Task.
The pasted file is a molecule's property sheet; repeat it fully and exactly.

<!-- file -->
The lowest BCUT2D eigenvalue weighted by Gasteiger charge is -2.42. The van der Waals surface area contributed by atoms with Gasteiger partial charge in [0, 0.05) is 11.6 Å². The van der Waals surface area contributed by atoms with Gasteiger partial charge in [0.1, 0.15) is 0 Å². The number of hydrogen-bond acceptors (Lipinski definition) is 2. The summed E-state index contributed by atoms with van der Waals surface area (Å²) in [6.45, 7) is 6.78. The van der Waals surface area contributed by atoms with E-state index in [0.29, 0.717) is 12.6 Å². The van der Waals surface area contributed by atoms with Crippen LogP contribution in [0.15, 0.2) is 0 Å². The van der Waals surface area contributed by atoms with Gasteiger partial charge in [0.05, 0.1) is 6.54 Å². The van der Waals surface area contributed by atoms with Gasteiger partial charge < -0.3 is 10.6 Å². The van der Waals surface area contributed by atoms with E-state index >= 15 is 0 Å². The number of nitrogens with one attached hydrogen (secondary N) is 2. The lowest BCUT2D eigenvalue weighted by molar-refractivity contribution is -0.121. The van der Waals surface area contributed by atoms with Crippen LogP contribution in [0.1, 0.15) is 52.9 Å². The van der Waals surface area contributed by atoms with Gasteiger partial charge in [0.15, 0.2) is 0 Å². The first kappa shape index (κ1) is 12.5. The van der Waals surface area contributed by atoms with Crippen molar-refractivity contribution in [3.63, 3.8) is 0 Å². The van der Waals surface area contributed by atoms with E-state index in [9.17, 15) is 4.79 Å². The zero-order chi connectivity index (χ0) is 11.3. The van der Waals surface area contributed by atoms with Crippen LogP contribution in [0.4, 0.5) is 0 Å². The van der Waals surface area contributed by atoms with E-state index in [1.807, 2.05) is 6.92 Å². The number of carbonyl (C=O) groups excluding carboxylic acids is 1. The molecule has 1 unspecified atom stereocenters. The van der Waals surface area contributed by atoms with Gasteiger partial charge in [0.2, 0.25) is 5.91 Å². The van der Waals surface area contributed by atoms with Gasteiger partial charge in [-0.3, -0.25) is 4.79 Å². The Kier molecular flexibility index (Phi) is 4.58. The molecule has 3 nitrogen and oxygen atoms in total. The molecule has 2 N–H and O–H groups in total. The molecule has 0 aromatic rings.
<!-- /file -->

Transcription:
The lowest BCUT2D eigenvalue weighted by Gasteiger charge is -2.42. The van der Waals surface area contributed by atoms with Gasteiger partial charge in [0, 0.05) is 11.6 Å². The van der Waals surface area contributed by atoms with Gasteiger partial charge in [0.1, 0.15) is 0 Å². The number of hydrogen-bond acceptors (Lipinski definition) is 2. The summed E-state index contributed by atoms with van der Waals surface area (Å²) in [6.45, 7) is 6.78. The van der Waals surface area contributed by atoms with E-state index in [0.29, 0.717) is 12.6 Å². The van der Waals surface area contributed by atoms with Crippen LogP contribution in [0.15, 0.2) is 0 Å². The van der Waals surface area contributed by atoms with Gasteiger partial charge in [0.05, 0.1) is 6.54 Å². The van der Waals surface area contributed by atoms with Gasteiger partial charge < -0.3 is 10.6 Å². The van der Waals surface area contributed by atoms with E-state index >= 15 is 0 Å². The number of nitrogens with one attached hydrogen (secondary N) is 2. The lowest BCUT2D eigenvalue weighted by molar-refractivity contribution is -0.121. The van der Waals surface area contributed by atoms with Crippen LogP contribution in [0.1, 0.15) is 52.9 Å². The van der Waals surface area contributed by atoms with Gasteiger partial charge in [0.15, 0.2) is 0 Å². The first kappa shape index (κ1) is 12.5. The van der Waals surface area contributed by atoms with Crippen molar-refractivity contribution in [3.63, 3.8) is 0 Å². The van der Waals surface area contributed by atoms with E-state index in [9.17, 15) is 4.79 Å². The zero-order chi connectivity index (χ0) is 11.3. The van der Waals surface area contributed by atoms with Crippen LogP contribution in [0.4, 0.5) is 0 Å². The van der Waals surface area contributed by atoms with E-state index in [1.807, 2.05) is 6.92 Å². The number of carbonyl (C=O) groups excluding carboxylic acids is 1. The molecule has 1 unspecified atom stereocenters. The van der Waals surface area contributed by atoms with Gasteiger partial charge in [0.2, 0.25) is 5.91 Å². The van der Waals surface area contributed by atoms with Gasteiger partial charge in [-0.3, -0.25) is 4.79 Å². The Kier molecular flexibility index (Phi) is 4.58. The molecule has 3 nitrogen and oxygen atoms in total. The molecule has 2 N–H and O–H groups in total. The molecule has 0 aromatic rings.